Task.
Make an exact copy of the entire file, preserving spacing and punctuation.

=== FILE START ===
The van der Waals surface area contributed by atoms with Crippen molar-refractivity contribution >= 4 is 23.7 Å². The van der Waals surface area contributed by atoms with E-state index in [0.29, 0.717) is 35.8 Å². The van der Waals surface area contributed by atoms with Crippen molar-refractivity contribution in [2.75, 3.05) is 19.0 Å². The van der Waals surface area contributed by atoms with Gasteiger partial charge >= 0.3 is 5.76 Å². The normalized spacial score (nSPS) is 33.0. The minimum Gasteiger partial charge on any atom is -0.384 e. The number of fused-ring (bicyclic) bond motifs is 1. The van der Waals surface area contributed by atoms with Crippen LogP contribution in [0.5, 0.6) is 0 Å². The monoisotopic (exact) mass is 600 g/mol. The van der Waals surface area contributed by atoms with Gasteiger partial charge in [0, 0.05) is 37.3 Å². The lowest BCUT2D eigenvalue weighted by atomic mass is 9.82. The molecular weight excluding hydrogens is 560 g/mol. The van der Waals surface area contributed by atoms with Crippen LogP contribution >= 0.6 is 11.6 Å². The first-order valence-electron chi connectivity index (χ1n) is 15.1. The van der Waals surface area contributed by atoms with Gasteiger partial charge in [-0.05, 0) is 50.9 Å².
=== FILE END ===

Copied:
The van der Waals surface area contributed by atoms with Crippen molar-refractivity contribution >= 4 is 23.7 Å². The van der Waals surface area contributed by atoms with E-state index in [0.29, 0.717) is 35.8 Å². The van der Waals surface area contributed by atoms with Crippen molar-refractivity contribution in [2.75, 3.05) is 19.0 Å². The van der Waals surface area contributed by atoms with Gasteiger partial charge >= 0.3 is 5.76 Å². The normalized spacial score (nSPS) is 33.0. The minimum Gasteiger partial charge on any atom is -0.384 e. The number of fused-ring (bicyclic) bond motifs is 1. The van der Waals surface area contributed by atoms with Crippen LogP contribution in [0.5, 0.6) is 0 Å². The monoisotopic (exact) mass is 600 g/mol. The van der Waals surface area contributed by atoms with Gasteiger partial charge in [0, 0.05) is 37.3 Å². The lowest BCUT2D eigenvalue weighted by atomic mass is 9.82. The molecular weight excluding hydrogens is 560 g/mol. The van der Waals surface area contributed by atoms with Crippen LogP contribution >= 0.6 is 11.6 Å². The first-order valence-electron chi connectivity index (χ1n) is 15.1. The van der Waals surface area contributed by atoms with Gasteiger partial charge in [-0.05, 0) is 50.9 Å².